Houses and Mansions

Sorrel-Weed House in Savannah, Georgia

Madison Square in Savannah, Georgia is bounded by Harris Street to the north, Bull Streets to the east and west, and Charlton Street to the south. A statue commemorating Revolutionary War soldier Sgt. William Jasper stands proudly in the center. This monument marks the southern limit of British defenses during the Siege of Savannah in 1779. If the view looks familiar, it is because an aerial perspective of the park can be seen in the opening scene of Forrest Gump (1994).

The Sorrel-Weed House stands on Madison Square’s north side. Irish architect Charles B. Cluskey designed and built this majestic Greek-Revival home for Frances Sorrel, a merchant from the West Indies, in 1841. His son, Moxley Sorrel, rose to fame as Confederate Lt. General James Longstreet’s staff officer during the American Civil War.  General Robert E. Lee visited his home in late 1861 and early 1862. During the Siege of Petersburg in 1864, he was promoted to brigadier general and given command of a brigade. At 26, he was the youngest general officer in the Confederate army.

At some point in the past, a market was built along Bull Street on the mansion’s west side. The Society for the Preservation of Savannah Landmarks opened it for tours in January 1940. It was designated a state historic landmark in 1953. When it underwent renovations, the city tried to prevent the new owner from painting its exterior a gaudy orange, but he was able to prove, by pealing back 20 layers of paint, that was its original color.

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Boldt Castle in Winter

Few places in Upstate New York are as romantic as Boldt Castle on the St. Lawrence River. George Boldt, general manager of the Waldorf-Astoria Hotel in New York City and manager of the Bellevue-Stratford Hotel in Philadelphia, began construction of the 120-room mansion in 1900, but it was never finished.

It was to be a grand tribute to the love of his life, Louise Kehrer Boldt. Tragically, Louise Boldt died suddenly in January 1904. Heartbroken, George Boldt sent workers at the castle a telegram telling them to cease construction immediately.

For the next 73 years, the partially-completed castle sat empty and abandoned, left to the mercy of vandals and the elements. In 1977, the Thousand Islands Bridge Authority bought Heart Island and agreed to commit all proceeds from tours and events toward its restoration. Today, much of the structural damage has been reversed, and the ground floor is beautifully furnished. It looks particularly romantic, like something from a fairy tale, covered with snow and ice.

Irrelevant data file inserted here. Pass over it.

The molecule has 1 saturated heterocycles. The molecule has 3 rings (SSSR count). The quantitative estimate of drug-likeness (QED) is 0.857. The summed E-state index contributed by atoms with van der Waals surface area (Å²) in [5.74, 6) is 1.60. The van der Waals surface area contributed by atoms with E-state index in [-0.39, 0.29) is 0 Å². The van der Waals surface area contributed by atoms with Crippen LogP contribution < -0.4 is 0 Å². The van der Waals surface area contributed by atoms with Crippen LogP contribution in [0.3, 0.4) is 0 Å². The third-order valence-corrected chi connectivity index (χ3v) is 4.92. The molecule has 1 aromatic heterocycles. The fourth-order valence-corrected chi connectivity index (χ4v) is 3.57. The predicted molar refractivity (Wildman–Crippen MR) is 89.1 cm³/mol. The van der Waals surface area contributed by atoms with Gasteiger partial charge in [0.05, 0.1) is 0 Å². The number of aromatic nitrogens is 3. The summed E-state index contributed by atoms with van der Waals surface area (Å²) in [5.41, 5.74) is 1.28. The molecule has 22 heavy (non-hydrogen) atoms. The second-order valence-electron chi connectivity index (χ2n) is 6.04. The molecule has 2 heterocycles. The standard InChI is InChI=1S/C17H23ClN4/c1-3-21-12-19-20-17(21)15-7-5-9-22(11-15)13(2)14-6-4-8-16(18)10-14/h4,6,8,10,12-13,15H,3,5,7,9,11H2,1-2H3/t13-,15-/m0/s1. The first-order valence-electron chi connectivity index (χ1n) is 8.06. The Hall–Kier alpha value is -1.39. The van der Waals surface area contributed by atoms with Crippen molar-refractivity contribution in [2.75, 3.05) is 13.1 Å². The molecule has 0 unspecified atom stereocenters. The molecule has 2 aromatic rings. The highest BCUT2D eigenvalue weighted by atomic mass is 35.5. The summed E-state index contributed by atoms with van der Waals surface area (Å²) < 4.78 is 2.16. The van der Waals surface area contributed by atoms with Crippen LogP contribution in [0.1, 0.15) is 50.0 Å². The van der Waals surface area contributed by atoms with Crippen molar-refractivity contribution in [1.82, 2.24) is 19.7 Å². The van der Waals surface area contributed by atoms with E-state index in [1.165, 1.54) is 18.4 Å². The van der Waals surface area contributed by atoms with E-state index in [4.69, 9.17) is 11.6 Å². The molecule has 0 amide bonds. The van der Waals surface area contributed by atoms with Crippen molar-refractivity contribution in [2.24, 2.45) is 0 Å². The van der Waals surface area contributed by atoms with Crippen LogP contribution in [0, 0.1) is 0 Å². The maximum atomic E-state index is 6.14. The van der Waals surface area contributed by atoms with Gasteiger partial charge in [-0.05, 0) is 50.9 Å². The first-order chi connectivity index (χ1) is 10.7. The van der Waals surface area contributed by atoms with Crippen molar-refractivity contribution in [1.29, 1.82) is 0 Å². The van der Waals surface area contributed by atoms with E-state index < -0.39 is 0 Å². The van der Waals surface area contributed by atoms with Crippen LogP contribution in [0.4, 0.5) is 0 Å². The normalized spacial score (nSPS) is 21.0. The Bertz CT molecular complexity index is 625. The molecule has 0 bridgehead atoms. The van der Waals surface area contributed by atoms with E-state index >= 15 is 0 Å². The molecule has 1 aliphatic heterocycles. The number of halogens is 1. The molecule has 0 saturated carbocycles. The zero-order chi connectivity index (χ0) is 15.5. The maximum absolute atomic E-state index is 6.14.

Bragg-Mitchell Mansion’s Stately Lady and Phantom Feline

A stately, Greek-revival style Southern mansion with tall, Doric columns sits off Springhill Avenue in Mobile, Alabama. Built in 1855 by Judge and Congressman John Bragg, brother of Confederate General Braxton Bragg, the Bragg-Mitchell Mansion is a simple, yet elegant example of antebellum architecture. Today it is a museum that carefully preserves its antebellum splendor for weddings and events, but visitors say something intangible has also remained. Some have reported chance encounters with the willowy fur of a phantom feline–as well as a forlorn and mysterious lady of the manor.

John Bragg purchased this 3 acre plot of land, then on the hinterland of Mobile, in May 1855 for $7,500. The mansion he built was 13,000 square foot and served as a seasonal home for his wife, Mary Francis Hall, who hosted parties and entertained guests from Mobile’s high society. They spent the remainder of the year at their plantation in Lowndes County, Alabama. Mary was 21 years younger than her husband, and the couple had six children. She was 42 years old when she died in 1869, just four years after the end of the Civil War.

During the war, Judge Bragg had all the oak trees on the property cut down so that the Confederate defenders of Mobile could more effectively fire on advancing Union troops. On Mary’s insistence, they moved all their most valuable possessions out of the mansion to their plantation. Ironically, Union soldiers burned the plantation and all their possessions, but left Mobile largely unscathed. Their oak trees were replanted in 1865 using acorns Judge Bragg had saved. Today these trees beautifully decorate the front lawn.

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